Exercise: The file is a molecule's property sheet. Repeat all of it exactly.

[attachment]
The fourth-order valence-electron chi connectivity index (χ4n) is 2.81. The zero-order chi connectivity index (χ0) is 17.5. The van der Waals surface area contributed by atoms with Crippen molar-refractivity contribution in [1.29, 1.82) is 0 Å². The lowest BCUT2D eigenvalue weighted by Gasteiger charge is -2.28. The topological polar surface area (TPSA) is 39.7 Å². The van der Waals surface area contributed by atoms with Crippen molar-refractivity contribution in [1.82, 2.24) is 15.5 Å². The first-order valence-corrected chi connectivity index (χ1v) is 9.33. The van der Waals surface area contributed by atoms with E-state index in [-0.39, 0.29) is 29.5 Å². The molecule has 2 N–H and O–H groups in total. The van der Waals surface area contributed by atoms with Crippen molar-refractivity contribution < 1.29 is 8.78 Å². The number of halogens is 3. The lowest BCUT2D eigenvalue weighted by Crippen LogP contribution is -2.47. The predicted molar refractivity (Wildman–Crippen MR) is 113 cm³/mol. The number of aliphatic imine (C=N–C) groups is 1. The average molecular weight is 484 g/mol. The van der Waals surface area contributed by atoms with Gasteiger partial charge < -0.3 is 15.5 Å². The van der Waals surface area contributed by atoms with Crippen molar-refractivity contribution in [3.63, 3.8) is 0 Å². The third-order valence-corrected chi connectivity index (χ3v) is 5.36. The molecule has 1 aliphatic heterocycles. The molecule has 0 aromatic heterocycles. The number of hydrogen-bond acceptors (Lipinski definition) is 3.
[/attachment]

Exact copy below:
The fourth-order valence-electron chi connectivity index (χ4n) is 2.81. The zero-order chi connectivity index (χ0) is 17.5. The van der Waals surface area contributed by atoms with Crippen molar-refractivity contribution in [1.29, 1.82) is 0 Å². The lowest BCUT2D eigenvalue weighted by Gasteiger charge is -2.28. The topological polar surface area (TPSA) is 39.7 Å². The van der Waals surface area contributed by atoms with Crippen molar-refractivity contribution in [1.82, 2.24) is 15.5 Å². The first-order valence-corrected chi connectivity index (χ1v) is 9.33. The van der Waals surface area contributed by atoms with E-state index in [-0.39, 0.29) is 29.5 Å². The molecule has 2 N–H and O–H groups in total. The van der Waals surface area contributed by atoms with Crippen molar-refractivity contribution < 1.29 is 8.78 Å². The number of halogens is 3. The lowest BCUT2D eigenvalue weighted by Crippen LogP contribution is -2.47. The predicted molar refractivity (Wildman–Crippen MR) is 113 cm³/mol. The number of aliphatic imine (C=N–C) groups is 1. The average molecular weight is 484 g/mol. The van der Waals surface area contributed by atoms with Gasteiger partial charge < -0.3 is 15.5 Å². The van der Waals surface area contributed by atoms with Crippen molar-refractivity contribution in [3.63, 3.8) is 0 Å². The third-order valence-corrected chi connectivity index (χ3v) is 5.36. The molecule has 1 aliphatic heterocycles. The molecule has 0 aromatic heterocycles. The number of hydrogen-bond acceptors (Lipinski definition) is 3.